And over a Hundred Active Volcanoes
Since Indonesia sits at the Pacific Ring of Fire, it’s a hotspot for volcanoes. One hundred twenty-seven are active in which Mount Merapi and Kelut are considered the most aggressive. Most of them belong to the 3,000 km-long Sunda Arc, tracing a path along Sumatra, Lesser Sunda Islands, Sunda Strait, Java, Nusa Tenggara, and Flores. It’s a volcanologist’s heaven on earth!
The most destructive and deadliest was the eruption of Krakatoa in 1883, which took more than 36,000 lives. The explosion was so loud that it even reached Perth. Mauritius and fifty more places around the world.
There’s Stable Weather All-Year Round
Indonesia is located near the Equator, making it a tropical paradise. Be prepared to experience a hot, humid, and wet climate. And since warm bodies of water surround it, the land remains almost the same temperature throughout the year, with minimal fluctuations.
It’s sitting at the typhoon belt’s southern end, so expect monsoon thrown in the mix. The rainfall balances out the burning heat from direct sunlight that Indonesia has to deal with due to its location. However, some high-altitude places like the mountain ranges in Papua have cooler temps and are covered with snow.
Head Hunting was once a Thing in Indonesia
Taking the enemy’s head as trophy-eek! Well, at least it’s a thing of the past. Indonesia has its reputation for head hunters. They used to believe that bringing home a body part of the deceased would grant them the power to enslave the individual in the afterlife. Today, this ritual is still practiced in nonviolent ways in a harvest festival called pangngae. But! No beheading. Just coconuts were acting as substitutes (thank goodness!).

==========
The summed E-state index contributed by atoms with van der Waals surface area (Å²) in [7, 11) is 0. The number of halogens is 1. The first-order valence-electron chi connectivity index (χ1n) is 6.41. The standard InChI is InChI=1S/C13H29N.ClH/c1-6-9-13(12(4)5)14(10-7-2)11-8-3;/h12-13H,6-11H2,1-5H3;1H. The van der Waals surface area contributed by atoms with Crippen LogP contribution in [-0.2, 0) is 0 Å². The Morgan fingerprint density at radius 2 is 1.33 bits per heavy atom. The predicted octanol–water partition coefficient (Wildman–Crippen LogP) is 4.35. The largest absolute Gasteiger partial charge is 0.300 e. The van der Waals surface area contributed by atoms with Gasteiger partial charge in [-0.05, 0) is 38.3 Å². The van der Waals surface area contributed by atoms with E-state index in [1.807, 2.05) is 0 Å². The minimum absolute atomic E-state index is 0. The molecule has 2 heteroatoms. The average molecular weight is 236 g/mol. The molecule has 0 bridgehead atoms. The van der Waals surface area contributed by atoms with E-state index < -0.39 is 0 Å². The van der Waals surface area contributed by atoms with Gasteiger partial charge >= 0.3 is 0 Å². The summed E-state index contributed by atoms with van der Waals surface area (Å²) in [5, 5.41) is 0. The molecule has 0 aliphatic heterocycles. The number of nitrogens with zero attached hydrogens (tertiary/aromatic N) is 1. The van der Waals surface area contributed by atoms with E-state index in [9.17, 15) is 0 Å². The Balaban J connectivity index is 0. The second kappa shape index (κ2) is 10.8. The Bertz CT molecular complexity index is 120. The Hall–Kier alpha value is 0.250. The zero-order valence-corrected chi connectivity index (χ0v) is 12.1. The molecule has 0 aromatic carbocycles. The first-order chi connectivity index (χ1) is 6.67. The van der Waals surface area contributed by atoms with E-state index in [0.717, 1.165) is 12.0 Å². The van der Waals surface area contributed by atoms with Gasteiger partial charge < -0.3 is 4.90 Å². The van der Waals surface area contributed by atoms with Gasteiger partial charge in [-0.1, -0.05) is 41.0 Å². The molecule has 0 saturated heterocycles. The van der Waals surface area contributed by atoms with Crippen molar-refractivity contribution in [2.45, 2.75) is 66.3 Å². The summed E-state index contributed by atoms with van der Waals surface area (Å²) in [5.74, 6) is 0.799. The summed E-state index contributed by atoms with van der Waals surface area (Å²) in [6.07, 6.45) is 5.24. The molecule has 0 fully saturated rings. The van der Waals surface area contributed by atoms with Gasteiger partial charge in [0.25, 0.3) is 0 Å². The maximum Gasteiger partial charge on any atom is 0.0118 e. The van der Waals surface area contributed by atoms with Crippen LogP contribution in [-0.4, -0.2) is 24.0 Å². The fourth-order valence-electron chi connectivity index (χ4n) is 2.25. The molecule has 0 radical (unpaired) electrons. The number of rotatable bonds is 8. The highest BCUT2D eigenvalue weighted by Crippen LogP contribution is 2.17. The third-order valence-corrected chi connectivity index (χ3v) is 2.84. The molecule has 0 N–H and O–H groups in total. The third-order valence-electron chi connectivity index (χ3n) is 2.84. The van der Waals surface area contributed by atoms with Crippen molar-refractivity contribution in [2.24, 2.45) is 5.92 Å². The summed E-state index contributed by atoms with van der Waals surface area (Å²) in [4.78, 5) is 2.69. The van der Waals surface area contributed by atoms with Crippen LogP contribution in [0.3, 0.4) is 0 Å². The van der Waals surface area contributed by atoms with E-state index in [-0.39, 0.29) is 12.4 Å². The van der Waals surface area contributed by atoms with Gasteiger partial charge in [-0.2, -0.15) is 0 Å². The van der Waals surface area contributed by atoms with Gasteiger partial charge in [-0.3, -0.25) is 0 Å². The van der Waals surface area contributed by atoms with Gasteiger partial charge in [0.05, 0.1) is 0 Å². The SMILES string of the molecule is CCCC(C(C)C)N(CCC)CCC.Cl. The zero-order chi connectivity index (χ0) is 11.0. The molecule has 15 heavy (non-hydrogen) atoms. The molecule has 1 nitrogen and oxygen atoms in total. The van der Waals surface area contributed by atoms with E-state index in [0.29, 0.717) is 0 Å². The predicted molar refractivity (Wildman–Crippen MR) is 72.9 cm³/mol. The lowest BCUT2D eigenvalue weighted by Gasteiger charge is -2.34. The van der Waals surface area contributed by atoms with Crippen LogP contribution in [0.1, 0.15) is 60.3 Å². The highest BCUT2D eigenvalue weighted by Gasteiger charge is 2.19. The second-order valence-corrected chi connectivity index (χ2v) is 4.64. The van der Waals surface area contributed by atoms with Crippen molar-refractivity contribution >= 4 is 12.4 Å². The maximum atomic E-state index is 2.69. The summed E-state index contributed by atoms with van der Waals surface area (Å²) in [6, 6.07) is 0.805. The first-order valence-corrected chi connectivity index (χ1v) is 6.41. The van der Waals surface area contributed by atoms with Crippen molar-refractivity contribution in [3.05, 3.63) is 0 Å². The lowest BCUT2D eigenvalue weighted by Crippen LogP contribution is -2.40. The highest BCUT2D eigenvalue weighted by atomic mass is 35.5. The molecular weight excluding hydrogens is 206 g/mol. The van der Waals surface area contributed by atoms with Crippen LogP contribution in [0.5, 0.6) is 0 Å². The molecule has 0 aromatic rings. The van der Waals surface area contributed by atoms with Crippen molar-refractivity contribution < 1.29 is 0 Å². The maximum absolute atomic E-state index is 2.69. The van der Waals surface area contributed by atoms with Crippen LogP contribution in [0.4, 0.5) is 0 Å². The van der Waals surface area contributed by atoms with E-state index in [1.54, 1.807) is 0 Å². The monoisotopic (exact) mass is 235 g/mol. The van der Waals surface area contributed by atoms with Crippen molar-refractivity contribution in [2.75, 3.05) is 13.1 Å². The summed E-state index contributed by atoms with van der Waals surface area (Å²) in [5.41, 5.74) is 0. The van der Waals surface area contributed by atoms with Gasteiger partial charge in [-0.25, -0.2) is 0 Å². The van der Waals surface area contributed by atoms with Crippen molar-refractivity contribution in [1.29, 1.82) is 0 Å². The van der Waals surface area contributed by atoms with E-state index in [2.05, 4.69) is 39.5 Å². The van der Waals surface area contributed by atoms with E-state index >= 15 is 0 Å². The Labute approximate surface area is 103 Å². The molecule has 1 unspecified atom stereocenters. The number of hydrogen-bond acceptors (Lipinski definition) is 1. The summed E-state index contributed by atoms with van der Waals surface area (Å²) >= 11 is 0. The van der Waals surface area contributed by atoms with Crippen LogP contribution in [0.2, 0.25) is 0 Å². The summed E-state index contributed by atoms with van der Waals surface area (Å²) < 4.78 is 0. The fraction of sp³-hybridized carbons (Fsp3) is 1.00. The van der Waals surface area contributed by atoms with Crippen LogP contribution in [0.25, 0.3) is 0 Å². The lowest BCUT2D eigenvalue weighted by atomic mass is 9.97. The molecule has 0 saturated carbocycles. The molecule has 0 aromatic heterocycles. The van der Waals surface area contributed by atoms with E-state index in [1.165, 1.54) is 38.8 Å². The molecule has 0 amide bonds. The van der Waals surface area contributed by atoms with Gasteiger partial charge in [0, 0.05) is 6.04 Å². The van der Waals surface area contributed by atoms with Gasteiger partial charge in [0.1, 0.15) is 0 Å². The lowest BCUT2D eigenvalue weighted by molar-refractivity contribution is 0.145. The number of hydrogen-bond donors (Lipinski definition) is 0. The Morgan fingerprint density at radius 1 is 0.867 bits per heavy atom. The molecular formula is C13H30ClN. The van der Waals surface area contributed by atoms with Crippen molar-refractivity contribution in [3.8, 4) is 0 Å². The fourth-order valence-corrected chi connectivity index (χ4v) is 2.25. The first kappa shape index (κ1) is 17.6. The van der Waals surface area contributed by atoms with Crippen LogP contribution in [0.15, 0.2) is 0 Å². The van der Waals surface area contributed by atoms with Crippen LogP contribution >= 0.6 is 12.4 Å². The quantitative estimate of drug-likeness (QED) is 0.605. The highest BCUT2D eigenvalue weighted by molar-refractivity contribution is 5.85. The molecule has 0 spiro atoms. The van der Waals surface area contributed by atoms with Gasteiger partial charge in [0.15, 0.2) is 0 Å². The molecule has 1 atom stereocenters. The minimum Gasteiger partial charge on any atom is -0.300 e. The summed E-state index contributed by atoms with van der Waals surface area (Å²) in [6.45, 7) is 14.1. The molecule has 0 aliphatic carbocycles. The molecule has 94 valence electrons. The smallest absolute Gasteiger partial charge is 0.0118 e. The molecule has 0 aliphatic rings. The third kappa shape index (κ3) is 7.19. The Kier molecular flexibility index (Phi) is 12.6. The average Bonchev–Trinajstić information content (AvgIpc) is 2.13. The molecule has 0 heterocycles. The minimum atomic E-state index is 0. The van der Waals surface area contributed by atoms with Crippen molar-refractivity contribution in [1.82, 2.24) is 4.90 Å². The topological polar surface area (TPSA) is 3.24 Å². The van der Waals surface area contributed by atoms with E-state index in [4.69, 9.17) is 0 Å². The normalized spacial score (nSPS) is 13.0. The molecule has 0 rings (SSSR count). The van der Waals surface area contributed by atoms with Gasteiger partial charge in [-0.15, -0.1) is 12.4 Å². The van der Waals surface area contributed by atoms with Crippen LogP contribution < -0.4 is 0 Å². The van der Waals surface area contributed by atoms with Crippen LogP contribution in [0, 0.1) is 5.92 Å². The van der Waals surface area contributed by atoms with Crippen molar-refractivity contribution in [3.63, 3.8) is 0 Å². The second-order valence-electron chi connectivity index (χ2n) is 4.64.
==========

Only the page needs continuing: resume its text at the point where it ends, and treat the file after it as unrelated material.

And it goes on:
Some of the last surviving descendants of the notorious head hunters are in West Papua. These include the Dani Tribe, Yali Tribe, Asmat Tribe, Korowai Tribe, and Kombai Tribe. Borneo also has the Iban people, who still have some of the skulls on display.
But You’ll also find the Biggest Buddhist Temple Here
The UNESCO World Heritage site Borobudur is the world’s biggest Buddhist temple. Its base covers 403 ft. x 403 ft. and stands tall at 113 ft, with a total area of 2,118,880 ft.3. This massive 2-million-stone structure is home to 432 Buddha statues, where 72 are protected inside bell-shaped stupas.
Borobudur attracts over five million visitors annually as the country’s most visited tourist attraction. It’s an architectural and spiritual masterpiece. A place anyone can marvel at its beauty and serenity!
Indonesia is the Largest Frog Legs Exporter
Shipping to Luxembourg, France, and Belgium, Indonesia is the biggest exporter of frog legs. France alone imports 4,000 tons of frog legs yearly! Known locally as kodok, prepare your appetite for some exotic cuisines you’ll never forget!
We wish that this article helped you understand a bit more about the mystic beauty of Indonesia. It’s a must-visit if you’re searching for adventures outside your comfort zone. A place to learn, have fun, and create unforgettable memories whether you’re a solo traveler or out with your loved ones.
Take a look at this video for more impressions from Indonesia:
Check some travel books about Indonesia:
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Hi, we are Krasen and Ying Ying. Krasen is from Bulgaria, and Ying Ying is from China. We are passionate about geography and history, and we believe that the best way to experience it is by exploring the Earth in reality, not in a school, and not virtually.
So, we created this blog Journey Beyond the Horizon, where we share geographical knowledge, travel guides and tips how to experience it when you explore our planet, and a lot of inspiration.
And we wish you a happy journey, not just virtually, but most of all- in reality.